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How to Go to Medical School for Free

From merit-based to military scholarships, here’s how to do medical school without going bankrupt.

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Peter Bach, of the Memorial Sloan—Kettering Cancer Center, and Robert Kocher, of the Brookings Institution, argue that medical school should be free. In a May 2011 New York Times op-ed, the two doctors said M.D. programs could be free if they suspended stipends for students in specialty training programs. Since a specialist can earn $325,000 annually compared to a primary care doctor's $190,000, Bach and Kocher said specialists could forgo their stipends without too much pain.

"Our approach has no strings and does not require any decisions about future career be made in advance of medical school," Bach and Kocher—who have received calls from Capitol Hill staffers, current administration, and a Republican candidate's team wanting to help implement their plan—said in an E-mail.

But for now, medical school isn't free for the overwhelming majority of students in the United States, and aspiring M.D.'s can expect to pay more on average than their predecessors, according to a recent Association of American Medical Colleges report. Nonresident students at public schools—the subset with the highest tuition costs, according to the report—will pay about $188,000 over a four-year period, on average, not including room and board.

[See U.S. News's Best Medical Schools for primary care and for research.]

Primary care doctors earn an average annual salary of $186,582, according to a recent a study in Health Affairs, which means medical school costs remain a challenge for those who aren't destined to host Extreme Makeover or Dr. 90210. Luckily, there are some ways to earn an M.D. without taking out huge loans.

For example, Vanderbilt University's School of Medicine offers eight non-need-based scholarships, according to its website. Carla Valenzuela, a second-year student at Vanderbilt, holds one of the school's Cornelius Vanderbilt Scholarships, which covers 75 percent of her tuition.

Though an "incredible honor," Valenzuela says the scholarship didn't affect her choice of schools. "I know it sounds crazy, but I seriously wanted to go to a school that 'fit' and didn't care about the cost," she says.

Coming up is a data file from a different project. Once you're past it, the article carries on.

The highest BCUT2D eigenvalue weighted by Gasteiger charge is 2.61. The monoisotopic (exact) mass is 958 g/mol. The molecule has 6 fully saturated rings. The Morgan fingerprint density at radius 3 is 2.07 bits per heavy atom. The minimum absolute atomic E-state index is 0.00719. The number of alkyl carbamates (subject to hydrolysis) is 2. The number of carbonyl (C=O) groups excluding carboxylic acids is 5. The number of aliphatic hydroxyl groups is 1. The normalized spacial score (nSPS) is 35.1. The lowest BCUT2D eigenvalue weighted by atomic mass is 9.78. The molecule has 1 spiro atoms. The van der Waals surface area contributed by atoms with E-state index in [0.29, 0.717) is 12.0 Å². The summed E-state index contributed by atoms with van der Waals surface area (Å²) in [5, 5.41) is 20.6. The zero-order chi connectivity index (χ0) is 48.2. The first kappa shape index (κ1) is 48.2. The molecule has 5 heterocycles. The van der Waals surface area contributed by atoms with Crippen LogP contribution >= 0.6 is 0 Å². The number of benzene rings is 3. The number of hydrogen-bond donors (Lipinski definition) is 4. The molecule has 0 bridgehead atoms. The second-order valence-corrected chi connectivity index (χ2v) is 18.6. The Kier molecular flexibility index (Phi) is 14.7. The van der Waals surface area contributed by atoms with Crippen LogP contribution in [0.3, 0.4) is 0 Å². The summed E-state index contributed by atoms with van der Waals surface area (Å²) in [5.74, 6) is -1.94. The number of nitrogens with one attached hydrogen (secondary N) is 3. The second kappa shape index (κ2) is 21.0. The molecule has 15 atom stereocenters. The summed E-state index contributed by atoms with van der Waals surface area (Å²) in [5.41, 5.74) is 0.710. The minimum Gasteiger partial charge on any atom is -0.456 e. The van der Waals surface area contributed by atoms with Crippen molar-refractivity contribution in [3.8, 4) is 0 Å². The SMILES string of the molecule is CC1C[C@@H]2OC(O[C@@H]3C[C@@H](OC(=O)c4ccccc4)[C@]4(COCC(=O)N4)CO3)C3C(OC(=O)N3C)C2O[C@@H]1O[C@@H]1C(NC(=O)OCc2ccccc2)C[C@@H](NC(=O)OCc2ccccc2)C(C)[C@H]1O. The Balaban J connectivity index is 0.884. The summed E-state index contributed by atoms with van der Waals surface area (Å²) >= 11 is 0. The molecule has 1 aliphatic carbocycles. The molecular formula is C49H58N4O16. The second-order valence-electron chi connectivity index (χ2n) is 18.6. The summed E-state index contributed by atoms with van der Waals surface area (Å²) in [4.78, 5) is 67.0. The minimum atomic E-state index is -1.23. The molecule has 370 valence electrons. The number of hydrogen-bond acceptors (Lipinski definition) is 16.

According to its website, Washington University in St. Louis's School of Medicine is "among a small number of medical schools which offer merit-based scholarships," all of them full tuition, as well as a scholarship for women studying at the school. University of Virginia's School of Medicine also offers merit scholarships—some of them a full ride.

[Learn about the 10 least expensive private medical schools.]

Eve Privman, a third-year medical student at UVA, has her tuition and fees waived as part of the National Institutes of Health's Medical Scientist Training Program (MSTP), which also pays stipends to 933 budding researchers in joint M.D.-Ph.D. programs at 45 institutions. Privman, who had been torn between pursuing a research career and an M.D., says she was "ecstatic" to learn of the combined program.

But she stresses that the seven- or eight-year program isn't really a free M.D., and students who treat it that way might be getting free classes but, for the doctoral half of the program, are "essentially losing four years of doctor's salary."

Myles Akabas, who directs the MSTP at Yeshiva University's Albert Einstein College of Medicine, says Einstein's admissions committee is "very concerned" about students—generally those from lower income backgrounds who can't imagine receiving a $250,000 loan—mistaking the program for a free M.D. Einstein spends "a lot of time" trying to identify their applications and direct them elsewhere, says Akabas, who was involved in a 2010 study of 24 M.D.-Ph.D. programs nationwide.

Like MSTP in general, Case Western Reserve University's College of Medicine offers full scholarships that cover tuition and fees for "physician investigators," in response to the fact that "less than two percent of active physicians [are] pursuing careers involving research."

Aspiring M.D.'s who don't want doctorates might consider loan repayment plans such as the National Health Service Corps, which repays up to $60,000 in loans for awardees who commit to working in "Health Professional Shortage Areas" for two years. Another option is the military-sponsored Health Professions Scholarship Program (HPSP).